This tendency toward geometry was most strongly marked in the designs the artist put forward for the TPSS bedroom furniture competition of 1908. This furniture, produced in Andrzej Sydor's workshop, brought Tichy his first award and secured him a place in the history of Polish art.(2) The designer made something previously unheard of in Poland – a form that was consistently cubist, with a minimal use of ornament. He enclosed his pieces in simple geometrical shapes, such as cubes, cylinders, and prisms. In spite of its simplicity, the set was given an extraordinary elegance through its balanced proportions and contrasts of straight and curved lines. The basis of the furniture's shape was its construction, which was also treated as an aesthetic value. This "constructivist minimalism" found its finest expression in a famous chair design which resembles an open-work music-stand. The ornamental, two-tone friezes were tied to the geometrical shapes of various pieces of furniture. In Tichy's designs, simplicity had nothing in common with standardization; rather, it was a refined manner of shaping forms. At the same time, the artist was drawing from the experiments of artists from the Vienna Workshops, and in particular, the work of Josef Hoffmann,(3) who was, in turn, inspired by the Viennese Biedermeier, and had made a radical attempt to simplify his forms while simultaneously interpreting the classicist tradition in an innovative fashion. Tichy's designs forged a dialogue with the Viennese works, which was an exceptional phenomenon in Poland. Design historians see him as a precursor to the avant-garde solutions of the 1920s.(4)
In this period, Tichy became known as an architect whose work was not remote from the proto-modernist impulses in the Austro-Hungarian architecture, as represented by Josef Hoffmann, Béla Lajta, and Roman Feliński. In 1912 Tichy designed a building with geometrical forms and an aesthetic facade decorated with simplified classicist ornaments for Krakow's Na Groblach Square. The building had a luxurious, big-city look, and stood out from the standard constructions in the center of town. Tichy designed stainedglass windows for the staircase and mosaics for the facade, and based the construction on reinforced concrete, which is still seldom used in Krakow's old town.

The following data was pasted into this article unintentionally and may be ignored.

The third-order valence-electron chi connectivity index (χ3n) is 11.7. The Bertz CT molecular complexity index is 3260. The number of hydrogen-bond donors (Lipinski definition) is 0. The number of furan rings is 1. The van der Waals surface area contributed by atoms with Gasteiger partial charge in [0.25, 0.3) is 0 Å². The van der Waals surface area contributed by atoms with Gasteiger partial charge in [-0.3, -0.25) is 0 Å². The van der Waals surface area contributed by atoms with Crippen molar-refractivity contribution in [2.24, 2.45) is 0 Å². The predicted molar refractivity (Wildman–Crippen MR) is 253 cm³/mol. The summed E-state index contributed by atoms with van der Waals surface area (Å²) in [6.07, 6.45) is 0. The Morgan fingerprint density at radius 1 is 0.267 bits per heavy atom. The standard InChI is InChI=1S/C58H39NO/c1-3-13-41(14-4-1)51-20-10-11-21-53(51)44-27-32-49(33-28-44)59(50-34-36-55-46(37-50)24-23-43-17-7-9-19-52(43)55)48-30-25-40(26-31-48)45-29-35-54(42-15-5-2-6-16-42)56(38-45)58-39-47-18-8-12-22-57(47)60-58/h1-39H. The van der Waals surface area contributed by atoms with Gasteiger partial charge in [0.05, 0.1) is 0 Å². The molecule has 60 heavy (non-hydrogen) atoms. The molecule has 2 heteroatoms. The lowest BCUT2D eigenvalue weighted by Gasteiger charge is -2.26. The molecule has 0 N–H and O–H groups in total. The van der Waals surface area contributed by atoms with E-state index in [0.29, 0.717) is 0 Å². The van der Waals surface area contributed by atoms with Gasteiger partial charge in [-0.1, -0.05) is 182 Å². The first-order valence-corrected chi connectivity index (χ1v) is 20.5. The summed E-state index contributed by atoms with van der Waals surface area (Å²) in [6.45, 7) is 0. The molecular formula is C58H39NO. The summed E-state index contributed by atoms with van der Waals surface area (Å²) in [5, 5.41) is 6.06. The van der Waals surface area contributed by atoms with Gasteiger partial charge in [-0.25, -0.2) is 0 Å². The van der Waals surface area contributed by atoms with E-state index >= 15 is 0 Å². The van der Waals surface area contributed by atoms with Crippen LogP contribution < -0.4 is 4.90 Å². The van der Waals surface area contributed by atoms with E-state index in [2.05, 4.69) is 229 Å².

Decidedly more radical was Tichy's unrealized church design for Limanowa (1909), whose elevation was entirely devoid of ornament. The shaping of the side nave elevations, their peaks being drawn with a sinusoidal line, a travesty of the typical neo-Baroque motif, was particularly extraordinary.We must stress that Tichy was not seeking to create works divorced from the tradition of sacral architecture – his design alluded to the appearance and spatial disposition of early Christian and Romanesque basillicas.(5)
Tichy's attempts to reconcile modernity and tradition are also visible in the furniture he produced for the Exhibition of Architecture and Interiors in Garden Surroundings, organized by the TPSS in Krakow in 1912. Among the model examples of homes for various social strata, the exhibition featured a manor designed by Józef Czajkowski. Tichy arranged the building's foyer and salon with a furniture suite produced in the workshop of Józef Zabeż. This attempted a new interpretation of the traditional Polish nobleman's residence. Elegance and functionality were combined here with forms more traditional than the furniture of 1908. The designer once more demonstrated originality, creating a work that was an example of "conservative modernity." The precision of the design was shown in the organic connection between the construction and the shape of the furniture and the linear ornament, which fulfilled both a decorative function and emphasized the lines of the various pieces. It would seem as though Tichy's later designs exerted a greater influence on the Polish design of the 1920s and 1930s than his experimental bedroom set of 1908.